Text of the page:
The opinion of the court was delivered by: David G. Larimer United States District Judge
This Court referred all pretrial matters in this criminal case to United States Magistrate Judge Marian W. Payson pursuant to 28 U.S.C. § 636(b). Defendant, Marvin Traylor, was arrested by members of the Rochester Police Department on June 19, 2007. The officers searched him and found keys to the premises in which he was found, as well as $310 in cash. Defendant moved to suppress those items. The Government defended the motion on the grounds that the items were seized incident to a lawful arrest. Defendant, on the other hand, claims that there was no probable cause to arrest him.
Magistrate Judge Payson held a suppression hearing at which one of the arresting officers, Daniel Zimmerman, testified. Defendant did not testify. Magistrate Judge Payson issued a detailed Report and Recommendation (Dkt. #32) recommending that defendant's motion to suppress be denied. Defendant duly filed objections to that Report and Recommendation (Dkt. #35).
I have reviewed the Report and Recommendation, the objections and the transcript of the suppression hearing (Dkt. #24). I accept and adopt the Report and Recommendation of Magistrate Judge Payson. I agree with her analysis and assessment and conclude that the police did have probable cause to arrest Traylor on the day in question and that the seizure of the items found on his person was proper. Defendant's motion to suppress is therefore denied.
The facts surrounding defendant's arrest are largely undisputed. In fact, as Magistrate Judge Payson noted in her Report and Recommendation, the parties entered into a stipulation in which they agreed to most of the operative facts. See Dkt. #27.
That stipulation, and Magistrate Judge Payson's Report and Recommendation, familiarity with both of which is assumed, set forth the relevant facts known to the police at the time of the events in question. In short, on June 19, 2007, the officers executed a search warrant issued by a state court judge, at 100 Chili Avenue, Apartment 1, in Rochester, New York. The search warrant had been obtained because drugs had been sold to informants at that address on two occasions within a few weeks of the June 19 date.
Inside the house (which the officers entered with the use of a battering ram), the officers found Traylor and his female companion, Jessica Hernandez. No one else was present.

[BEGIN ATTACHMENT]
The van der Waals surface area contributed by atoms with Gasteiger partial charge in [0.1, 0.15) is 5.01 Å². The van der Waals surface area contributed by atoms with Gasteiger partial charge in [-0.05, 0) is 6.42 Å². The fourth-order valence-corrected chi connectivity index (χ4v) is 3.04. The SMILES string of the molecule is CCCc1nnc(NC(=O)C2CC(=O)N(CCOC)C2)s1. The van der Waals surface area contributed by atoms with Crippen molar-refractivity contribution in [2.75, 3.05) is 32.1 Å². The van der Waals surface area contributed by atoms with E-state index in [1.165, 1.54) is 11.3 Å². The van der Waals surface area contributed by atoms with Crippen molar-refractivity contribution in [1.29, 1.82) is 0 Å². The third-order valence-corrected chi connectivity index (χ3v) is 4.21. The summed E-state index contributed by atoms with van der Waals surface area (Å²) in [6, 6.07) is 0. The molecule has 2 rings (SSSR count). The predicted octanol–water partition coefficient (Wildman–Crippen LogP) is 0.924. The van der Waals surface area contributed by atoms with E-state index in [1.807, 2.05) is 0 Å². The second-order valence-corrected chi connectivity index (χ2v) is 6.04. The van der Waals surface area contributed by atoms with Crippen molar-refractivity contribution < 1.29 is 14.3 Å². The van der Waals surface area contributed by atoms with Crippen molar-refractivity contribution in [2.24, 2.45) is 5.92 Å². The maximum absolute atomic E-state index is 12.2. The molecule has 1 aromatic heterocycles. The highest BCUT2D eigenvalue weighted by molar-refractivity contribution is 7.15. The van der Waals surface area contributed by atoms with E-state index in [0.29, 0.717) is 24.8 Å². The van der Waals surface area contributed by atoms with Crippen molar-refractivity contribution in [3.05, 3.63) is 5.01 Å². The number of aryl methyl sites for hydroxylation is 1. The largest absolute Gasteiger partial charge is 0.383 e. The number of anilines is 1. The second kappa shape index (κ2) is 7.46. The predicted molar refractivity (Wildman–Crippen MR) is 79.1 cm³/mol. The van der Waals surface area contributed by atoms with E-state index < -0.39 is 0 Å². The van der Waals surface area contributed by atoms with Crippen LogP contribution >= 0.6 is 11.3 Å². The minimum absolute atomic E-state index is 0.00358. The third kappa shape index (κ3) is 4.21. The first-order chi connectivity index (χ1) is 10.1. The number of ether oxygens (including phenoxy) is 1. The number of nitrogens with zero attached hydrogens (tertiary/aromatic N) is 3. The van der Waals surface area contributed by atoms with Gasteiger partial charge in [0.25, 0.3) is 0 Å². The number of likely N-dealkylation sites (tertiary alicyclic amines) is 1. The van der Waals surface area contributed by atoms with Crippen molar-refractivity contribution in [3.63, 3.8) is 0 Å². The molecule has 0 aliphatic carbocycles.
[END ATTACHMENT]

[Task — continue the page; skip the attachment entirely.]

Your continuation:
The apartment was, to say the least, sparsely furnished. There were no dressers, no clothes to be found, and little or no furniture or other amenities typically associated with a dwelling place.
On a shelf in the bathroom of the apartment, the officers found twenty-five baggies containing crack cocaine, a number of empty baggies, and a scale. These were found in a closed "Clorox Wipes" container. No other drugs or drug paraphernalia were found in the apartment.
The police had not seen Traylor previously at the apartment, and he did not match the description of the very large man (estimated at 260 to 300 pounds) whom the informants had identified as the person who had distributed drugs to them at the apartment. Additionally, the officers had learned from Traylor's companion, Ms. Hernandez (who was not arrested), that Traylor had brought her to the apartment that day to "celebrate" her birthday.*fn1
Defendant contends that the evidence shows no more than that Traylor was present at a scene where drugs were found during the execution of the search warrant. Traylor did not testify at the suppression hearing and there is no evidence that he said anything to the officers on the scene to explain why he was there. It was only Ms. Hernandez who explained, to some extent, the couple's presence there.
The issue before me, then, is whether the officers on the scene had probable cause to arrest Traylor. Determining whether probable cause exists requires an examination of the "totality of the circumstances." See Illinois v. Gates, 462 U.S. 213, 230-31 (1983). As stated by Magistrate Judge Payson, "probable cause requires no more and no less than a 'reasonable ground for belief of guilt.'" Report and Recommendation at 8 (quoting Maryland v. Pringle, 540 U.S. 366, at 371 (2003) (additional internal quotes omitted).
Of course, stating the applicable rules does not resolve the question. Each case is unique and must be judged on its own facts. Based on the facts before me, I agree with Magistrate Judge Payson's conclusion that the officers had an objectively reasonable basis to arrest Traylor.*fn2
Based on the facts before me, I find that the officers were justified in concluding, first, that the premises were being used as a drug house, i.e., a location from which illegal drugs were dispensed. For one thing, the officers knew that drug sales had occurred there ...